To form our final corpus for this study, we reduced the dataset by eliminating duplicate images (those found on multiple platforms and/or by more than one researcher). Images were also excluded if they required context from outside the image to understand the notion of resistance they conveyed. For example, images of a generic on/off button of a cell phone or a hand closing a laptop, which appeared in the context of an article or web posting about media resistance, were excluded from the corpus, because such a generic image does not in itself express resistance but requires the context in which it is posted to be understood as an expression of resistance. In the end, we retained a final corpus of 233 unique images that expressed some sentiment of pushback or resistance to technology or technology use. Images in the corpus were comprised of visual objects based primarily on illustrations (44 percent), photos (32 percent), images of signs (10 percent) or text (10 percent) or other (four percent).

In order to answer our research questions, we analyzed images as stand-alone visual objects by coding them qualitatively using a special purpose codebook developed for this study. The codebook was developed through an iterative process of individual and team coding and discussion, in order to determine salient features of the images. After several iterations, a codebook with 18 variables was defined, of which the analysis presented herein draws on 10. Of these variables, five were coded by identifying a predominant trait on the image and five variables were coded with binary (yes/no) response options for the presence/absence of particular elements. These binary coded images were sometimes used for secondary analysis to identify trends or clusters. Coders also recorded open-ended comments or notes. See code book in the Appendix.

To establish a measure of intercoder agreement, over a third of the images, 93 of 233, were coded redundantly by two researchers working independently and differences between their codes were assessed to establish intercoder agreement. Two commonly used measures of intercoder agreement were employed: percent agreement and Cohen’s Kappa. The high percent agreement ratio (between 84 percent and 97 percent) and the high Cohen Kappa index (between 0.66 and 0.91) both indicate reliable coding data. Intercoder agreement measures are included in the Appendix.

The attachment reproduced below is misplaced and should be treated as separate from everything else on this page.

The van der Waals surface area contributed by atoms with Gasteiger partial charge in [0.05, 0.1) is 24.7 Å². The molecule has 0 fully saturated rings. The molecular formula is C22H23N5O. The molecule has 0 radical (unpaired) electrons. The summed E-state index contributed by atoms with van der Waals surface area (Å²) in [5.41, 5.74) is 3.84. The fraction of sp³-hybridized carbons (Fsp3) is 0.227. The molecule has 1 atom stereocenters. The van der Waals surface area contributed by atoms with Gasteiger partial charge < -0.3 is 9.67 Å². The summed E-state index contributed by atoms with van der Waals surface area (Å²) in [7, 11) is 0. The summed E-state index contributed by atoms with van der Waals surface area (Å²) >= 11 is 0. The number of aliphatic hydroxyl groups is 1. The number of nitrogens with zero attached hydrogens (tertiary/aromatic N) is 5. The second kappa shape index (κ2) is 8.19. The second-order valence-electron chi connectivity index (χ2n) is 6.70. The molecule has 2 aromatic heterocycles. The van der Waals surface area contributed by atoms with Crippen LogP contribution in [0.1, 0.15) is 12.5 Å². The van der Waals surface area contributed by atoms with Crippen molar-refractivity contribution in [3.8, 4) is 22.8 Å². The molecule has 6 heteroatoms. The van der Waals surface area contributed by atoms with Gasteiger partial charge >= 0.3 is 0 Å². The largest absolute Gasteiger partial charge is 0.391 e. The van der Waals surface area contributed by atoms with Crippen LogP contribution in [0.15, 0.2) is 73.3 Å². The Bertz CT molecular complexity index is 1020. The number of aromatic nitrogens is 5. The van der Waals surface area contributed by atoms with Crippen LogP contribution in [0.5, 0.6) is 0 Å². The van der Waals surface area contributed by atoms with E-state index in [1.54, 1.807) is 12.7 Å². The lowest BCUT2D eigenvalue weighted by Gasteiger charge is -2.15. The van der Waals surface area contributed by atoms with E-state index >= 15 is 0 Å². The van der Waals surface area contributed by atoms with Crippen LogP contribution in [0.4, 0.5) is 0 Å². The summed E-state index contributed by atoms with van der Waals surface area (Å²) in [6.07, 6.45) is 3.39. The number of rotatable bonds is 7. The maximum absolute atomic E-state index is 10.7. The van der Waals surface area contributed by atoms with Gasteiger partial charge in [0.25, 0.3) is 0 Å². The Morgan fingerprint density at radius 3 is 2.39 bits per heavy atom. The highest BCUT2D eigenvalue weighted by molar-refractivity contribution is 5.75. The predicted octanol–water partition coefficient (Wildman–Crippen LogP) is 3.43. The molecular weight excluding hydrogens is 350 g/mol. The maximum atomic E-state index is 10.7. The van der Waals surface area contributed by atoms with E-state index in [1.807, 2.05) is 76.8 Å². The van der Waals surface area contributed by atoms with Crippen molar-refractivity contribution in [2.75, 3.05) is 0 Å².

By performing a structured visual content analysis of this dataset we are able to provide an overview of some of the general patterns in the visual depictions of resistance to ICTs and connectivity. This includes the prevalence of specific themes across the collection of images and the relative proportions of categories in our measures. It was beyond the scope of this study to assess the relative prominence, reach or impact of any particular image. For example, we are aware that a cartoon published in the New York Times is likely to be seen by more people than one in a teenager’s Pinterest stream and that a single image could appear on both platforms at the same time. Future research could explore the issues of exposure, prominence, reach or impact of the images under study.

To present our findings, we group them by analytical categories, illustrated with examples of images typical of each category. Our results offer an emergent set of categories for future work on the nature of digital technology resistance, especially on ways in which problematic aspects of ICTs and connectivity are framed. This work provides baseline data which could be expanded through additional analytical categories, via in-depth analysis of the contexts of production, distribution and use of the images, and/or the breadth of their reach, popularity and impact. Because of the broad net we cast in our data collection phase and the emergent nature of our classification schema, we suggest that our findings offer initial insights into visual framings of technology resistance and non-use, insights that can be further refined and corroborated by future investigation.

 

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4. Analysis of visual expressions of resistance to technology

We found that while some images convey powerful messages of critique, others offer subtle commentaries or invitations to change behaviors in relation to technology. We found symbolic representations of paradoxical relationships between ICTs and humans in different stages of life, from cradle to grave. These include images such as a baby mobile made of social media icons hung over a crib; satirical images, like a group of kids who don’t know what a book is, or a hospital bed with the dying patient connected to Facebook; and more realist, experiential images, as in an image of an adult who leaves his laptop to go to bed with his phone (see Figures 3–6). We note that these images mark all phases of a lifetime, together suggesting a sense of saturation with digital technology being expressed from birth to death, with many steps in between.

 

Example of different phases of life expressed in imagesExample of different phases of life expressed in images
 
Figure 3: Example of different phases of life expressed in images: Babies in relation to technology (Source: http://www.inmediatika.es/).Figure 4: Example of different phases of life expressed in images: Kids in relation to technology (Source: http://www.inmediatika.es/).
Example of different phases of life expressed in imagesExample of different phases of life expressed in images
 
Figure 5: Example of different phases of life expressed in images: Adults in relation to technology (Source: http://25.media.tumblr.com/44e5d9c91a937221816c0b8aff4ac45c/tumblr_mos9dsTpri1s954xeo1_250.jpg).Figure 6: Example of different phases of life expressed in images: Sick or elderly person in relation to technology (Source: http://media-cache-ec0.pinimg.com/).